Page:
May 31 2018

Confidence in Borrowing Spring 2018

Filene's annual report on consumers' confidence in borrowing relies on recurring national surveys to measure consumers' attitudes about debt and borrowing. This latest survey indicates that consumer confidence remains relatively constant since the previous survey.

Hope Schau
Hope Schau
Gary M. Munsinger Chair in Entrepreneurship and Innovation at the Eller College of Management, University of Arizona
University of Arizona
Ignacio Luri
Department of Marketing, University of Arizona
Report Number 450

Executive Summary

Filene conducts a biannual national survey to gather insights on consumer confidence in borrowing and publishes the results annually. Understanding consumers’ confidence in borrowing helps the credit union system better anticipate the loan market. Recent survey data suggest that although there are few changes among potential loan consumers, the attitudes and reasoning behind consumer decisions are becoming more apparent.

What is this research about?

In comparison with previous survey results, there continues to be little change in consumer confidence. Here are a few exceptions:

  • There was a 1% increase overall, among all respondents reporting confidence in taking out debt.
  • Forty-one percent of respondents would avoid taking out debt at all costs, suggesting there is a large segment of society that views debt negatively, and this confirms a consistent trend from 2017.
  • The analysis reveals clusters of consumers that share similar loan products and attitudes toward borrowing. These “debt owed clusters” provide insights for targeting specific types of loan consumers.

In the nearly two years of conducting this survey, some trends in how consumers view debt have emerged:

  • Continuing with previous trends, nearly 50% of respondents would take out debt only if absolutely necessary.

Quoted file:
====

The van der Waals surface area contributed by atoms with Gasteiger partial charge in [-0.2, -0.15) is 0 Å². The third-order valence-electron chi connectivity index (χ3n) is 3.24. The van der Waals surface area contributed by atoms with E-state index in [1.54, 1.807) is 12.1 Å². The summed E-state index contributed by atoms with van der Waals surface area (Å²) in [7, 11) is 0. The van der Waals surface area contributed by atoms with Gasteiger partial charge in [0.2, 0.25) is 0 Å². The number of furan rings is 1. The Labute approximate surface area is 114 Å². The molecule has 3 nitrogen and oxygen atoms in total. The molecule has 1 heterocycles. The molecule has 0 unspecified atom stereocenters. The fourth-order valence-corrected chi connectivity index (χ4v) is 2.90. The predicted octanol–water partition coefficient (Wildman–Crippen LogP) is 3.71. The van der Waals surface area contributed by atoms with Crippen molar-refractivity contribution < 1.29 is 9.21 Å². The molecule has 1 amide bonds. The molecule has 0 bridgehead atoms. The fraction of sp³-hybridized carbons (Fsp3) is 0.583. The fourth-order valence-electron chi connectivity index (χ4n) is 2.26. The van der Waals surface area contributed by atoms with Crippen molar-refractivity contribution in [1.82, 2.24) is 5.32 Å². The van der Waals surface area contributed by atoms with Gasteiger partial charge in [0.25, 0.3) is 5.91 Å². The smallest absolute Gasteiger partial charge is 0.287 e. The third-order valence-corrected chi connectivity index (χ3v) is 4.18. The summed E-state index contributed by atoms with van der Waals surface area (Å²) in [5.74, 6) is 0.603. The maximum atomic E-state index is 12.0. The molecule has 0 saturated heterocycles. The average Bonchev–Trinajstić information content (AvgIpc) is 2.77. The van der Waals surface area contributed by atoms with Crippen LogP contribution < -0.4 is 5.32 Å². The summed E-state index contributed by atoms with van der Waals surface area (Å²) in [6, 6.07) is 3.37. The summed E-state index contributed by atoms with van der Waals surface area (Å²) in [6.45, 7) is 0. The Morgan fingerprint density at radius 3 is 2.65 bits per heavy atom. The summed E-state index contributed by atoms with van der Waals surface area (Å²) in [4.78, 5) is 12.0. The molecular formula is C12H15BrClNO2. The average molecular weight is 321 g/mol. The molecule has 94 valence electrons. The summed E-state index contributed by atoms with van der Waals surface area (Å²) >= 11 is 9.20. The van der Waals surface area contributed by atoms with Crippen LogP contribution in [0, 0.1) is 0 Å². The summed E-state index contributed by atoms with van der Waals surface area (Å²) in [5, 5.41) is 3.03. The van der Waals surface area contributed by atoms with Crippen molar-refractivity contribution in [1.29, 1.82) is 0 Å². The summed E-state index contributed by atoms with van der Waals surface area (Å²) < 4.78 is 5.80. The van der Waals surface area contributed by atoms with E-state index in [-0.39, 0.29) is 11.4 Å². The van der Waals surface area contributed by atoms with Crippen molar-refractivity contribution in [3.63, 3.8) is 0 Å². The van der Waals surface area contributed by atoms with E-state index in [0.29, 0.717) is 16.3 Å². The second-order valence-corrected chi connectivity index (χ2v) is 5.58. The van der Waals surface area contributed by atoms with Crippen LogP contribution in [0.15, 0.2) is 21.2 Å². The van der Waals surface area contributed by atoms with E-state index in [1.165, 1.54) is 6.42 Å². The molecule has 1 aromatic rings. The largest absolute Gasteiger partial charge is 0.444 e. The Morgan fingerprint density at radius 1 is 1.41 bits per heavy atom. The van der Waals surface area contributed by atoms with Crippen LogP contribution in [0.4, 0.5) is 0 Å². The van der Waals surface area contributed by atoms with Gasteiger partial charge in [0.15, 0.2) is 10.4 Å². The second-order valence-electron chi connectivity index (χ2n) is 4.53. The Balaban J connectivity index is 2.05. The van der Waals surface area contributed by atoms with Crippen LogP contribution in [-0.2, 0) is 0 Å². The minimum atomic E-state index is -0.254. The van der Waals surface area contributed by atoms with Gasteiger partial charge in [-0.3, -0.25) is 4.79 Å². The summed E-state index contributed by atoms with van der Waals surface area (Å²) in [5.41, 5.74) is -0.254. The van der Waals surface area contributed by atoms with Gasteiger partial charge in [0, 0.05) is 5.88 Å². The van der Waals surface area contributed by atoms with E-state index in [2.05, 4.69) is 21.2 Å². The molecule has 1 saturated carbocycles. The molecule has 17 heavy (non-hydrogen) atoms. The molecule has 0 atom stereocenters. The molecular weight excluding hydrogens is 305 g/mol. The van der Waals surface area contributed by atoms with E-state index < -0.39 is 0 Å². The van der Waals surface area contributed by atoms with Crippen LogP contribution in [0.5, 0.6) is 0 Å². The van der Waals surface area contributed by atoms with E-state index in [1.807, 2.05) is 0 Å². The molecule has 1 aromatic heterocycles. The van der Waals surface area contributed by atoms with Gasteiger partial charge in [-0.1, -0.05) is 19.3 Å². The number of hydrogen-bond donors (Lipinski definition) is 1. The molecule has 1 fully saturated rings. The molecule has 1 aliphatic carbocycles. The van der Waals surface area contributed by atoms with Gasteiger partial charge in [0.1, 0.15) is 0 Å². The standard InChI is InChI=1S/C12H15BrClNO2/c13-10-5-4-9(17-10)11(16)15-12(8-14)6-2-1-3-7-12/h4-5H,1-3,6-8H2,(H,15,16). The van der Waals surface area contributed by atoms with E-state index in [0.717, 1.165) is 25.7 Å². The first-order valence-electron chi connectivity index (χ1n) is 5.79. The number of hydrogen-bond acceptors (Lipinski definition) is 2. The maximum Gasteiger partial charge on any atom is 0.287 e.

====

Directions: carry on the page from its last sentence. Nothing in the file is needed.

• The most frequently cited reason for not wanting to borrow is the lack of earning potential, followed by worry over sustaining a good credit score and poor economic conditions in the region.
  • Among those who would avoid taking out debt at all costs: The most frequently cited reason for avoiding debt is lack of earning potential and poor economic conditions in the region.
  • There were slight upticks in the percentages reporting that they might be willing to take on loans if necessary for mortgage, auto loans, and credit card debt. These data may suggest a slow and gradual increase for these types of loans.
  • Alternatively, the continued low percentage of respondents reporting they’d take out student loans has not significantly changed. These data might signal a longer-term trend among consumers avoiding financing college with loans.

What are the credit union implications?

Ninety percent of respondents intend to avoid taking on additional debt. This overwhelming lack of confidence suggests that fear and concern remain a legitimate trend for consumer borrowing.

  • Credit unions should evaluate their communications to account for prevailing consumers’ attitudes of uncertainty and concern around taking on more debt.
  • Insights from debt-owed clusters described in this report are a useful tool for designing targeted communications.

Along with credit unions’ data analytics on consumer loans, this survey offers useful insights into the intentions and beliefs that consumers express when thinking about borrowing as well as general debt.

In concert with the release of this report, we provide you with two documents: the original survey questions and data set used for this research. We invite you to download the two files and explore the data and find relevance to questions you may have about confidence in borrowing!


Filene thanks its sponsor for helping to make this research possible.